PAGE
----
Examples of Student Cases and Projects
- Students wrote advisory for Congressional oversight on VA police department practices in collaboration with National Association of Minority Veterans.
- Student wrote and submitted briefs to court arguing client’s traffic citations should be dismissed and fines and fees waived. After students’ successful oral advocacy at arraignment, the court ruled in favor of our client, waived approximately $5,000 in fines and fees, recalled a warrant and placed him on a path toward restoration of his driving privileges.
- Students advocated for improved prison conditions on behalf of partially blind veteran with mental health diagnosis.
- Students prepared and filed disability benefits appeal briefs and expert opinion letters in support of veteran with diagnosis of PTSD and AIDS who was subjected to racial harassment and military sexual trauma. Students also assisted veteran with motions to clear fines and fees associated with quality of life citations and traffic offenses.
- Students drafted testimony for city council and board of supervisors highlighting needs of homeless veterans during COVID19 in partnership with advocates for unhoused community.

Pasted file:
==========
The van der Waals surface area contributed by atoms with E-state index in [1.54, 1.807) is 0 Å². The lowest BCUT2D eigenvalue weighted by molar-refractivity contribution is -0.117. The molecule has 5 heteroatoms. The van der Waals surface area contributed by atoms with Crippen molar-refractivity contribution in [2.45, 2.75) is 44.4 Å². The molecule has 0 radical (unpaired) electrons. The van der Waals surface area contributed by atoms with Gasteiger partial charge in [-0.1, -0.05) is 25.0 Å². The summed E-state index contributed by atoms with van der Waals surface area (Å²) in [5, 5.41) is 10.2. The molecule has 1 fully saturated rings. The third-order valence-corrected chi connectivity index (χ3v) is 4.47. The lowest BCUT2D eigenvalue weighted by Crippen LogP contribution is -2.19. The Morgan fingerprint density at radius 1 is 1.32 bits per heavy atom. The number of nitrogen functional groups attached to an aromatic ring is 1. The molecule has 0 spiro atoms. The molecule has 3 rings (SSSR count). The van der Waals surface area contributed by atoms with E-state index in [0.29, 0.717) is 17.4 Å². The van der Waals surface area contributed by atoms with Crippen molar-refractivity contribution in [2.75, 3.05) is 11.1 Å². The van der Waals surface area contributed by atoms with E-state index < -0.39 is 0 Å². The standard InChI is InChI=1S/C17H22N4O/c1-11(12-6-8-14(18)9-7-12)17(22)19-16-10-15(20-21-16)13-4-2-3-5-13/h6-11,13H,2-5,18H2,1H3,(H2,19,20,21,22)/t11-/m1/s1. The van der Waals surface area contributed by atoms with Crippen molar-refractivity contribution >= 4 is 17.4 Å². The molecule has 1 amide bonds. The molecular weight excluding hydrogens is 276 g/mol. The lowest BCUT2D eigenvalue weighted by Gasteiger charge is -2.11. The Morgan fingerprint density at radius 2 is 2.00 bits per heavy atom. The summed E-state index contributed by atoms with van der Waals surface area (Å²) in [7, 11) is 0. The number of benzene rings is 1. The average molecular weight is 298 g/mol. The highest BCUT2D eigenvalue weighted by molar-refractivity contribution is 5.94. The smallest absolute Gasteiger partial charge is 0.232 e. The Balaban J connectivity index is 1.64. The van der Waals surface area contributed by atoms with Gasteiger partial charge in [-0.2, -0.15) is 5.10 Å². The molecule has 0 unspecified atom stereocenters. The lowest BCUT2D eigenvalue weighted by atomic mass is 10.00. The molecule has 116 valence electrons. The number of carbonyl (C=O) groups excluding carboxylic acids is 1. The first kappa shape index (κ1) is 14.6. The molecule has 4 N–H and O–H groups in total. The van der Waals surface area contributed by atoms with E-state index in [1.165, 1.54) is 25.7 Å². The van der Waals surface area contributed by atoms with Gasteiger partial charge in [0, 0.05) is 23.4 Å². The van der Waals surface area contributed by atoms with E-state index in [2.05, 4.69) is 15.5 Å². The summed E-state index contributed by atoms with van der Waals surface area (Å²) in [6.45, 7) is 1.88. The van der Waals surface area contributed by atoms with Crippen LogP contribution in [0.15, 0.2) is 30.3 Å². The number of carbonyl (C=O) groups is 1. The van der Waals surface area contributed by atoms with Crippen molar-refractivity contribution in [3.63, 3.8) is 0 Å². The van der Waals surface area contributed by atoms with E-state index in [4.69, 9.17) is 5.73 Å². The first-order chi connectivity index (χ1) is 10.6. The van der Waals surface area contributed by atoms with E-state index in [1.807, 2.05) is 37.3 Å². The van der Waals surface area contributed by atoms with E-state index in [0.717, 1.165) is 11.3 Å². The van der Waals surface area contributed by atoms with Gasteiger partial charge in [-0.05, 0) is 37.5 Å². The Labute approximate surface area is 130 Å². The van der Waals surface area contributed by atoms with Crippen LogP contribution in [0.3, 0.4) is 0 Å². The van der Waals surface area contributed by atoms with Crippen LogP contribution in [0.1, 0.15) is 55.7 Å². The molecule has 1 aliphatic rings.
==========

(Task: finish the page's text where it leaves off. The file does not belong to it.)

- Students assisted a former prisoner, previously homeless for 20 years, avoid garnishment of service-connected disability benefits due to thousands of dollars in alleged overpayments while in state prison. These efforts contributed to the veteran successfully receiving approximately $70,000 in improperly withheld benefits and purchasing a home.
- Students collaborated with affordable housing and homelessness advocates to include the experiences of homeless veterans in story-telling and public policy initiatives.
- Students engaged in driver’s license and record clearing advocacy for numerous veterans.
- You will be “in the driver’s seat” of your cases with careful guidance from seasoned practitioners. This means you will meet with the clients, write the briefs, and perform the oral advocacy in court, organizational client meetings, or before administrative agencies.
- The seminar focuses on skills and the particular vulnerabilities of the homeless and veteran community (e.g. race, disability, trauma). You will gain lawyering skills transferable to any area of legal practice and will be equipped with the ability to learn a new area of law. A complete set of learning objectives is available upon request.
- Students are grouped in teams of at least two for case and project work. Each team will be assigned a primary faculty supervisor with whom you will meet weekly for at least an hour outside of seminar. Your instructors will assist you to learn from your experiences through reflection and self-assessment.
- The clinic will be offered on a 4, 5, or 6 unit basis. Students enrolling in 4 credits should expect to spend 10-12 hours on their field work (cases and/or projects).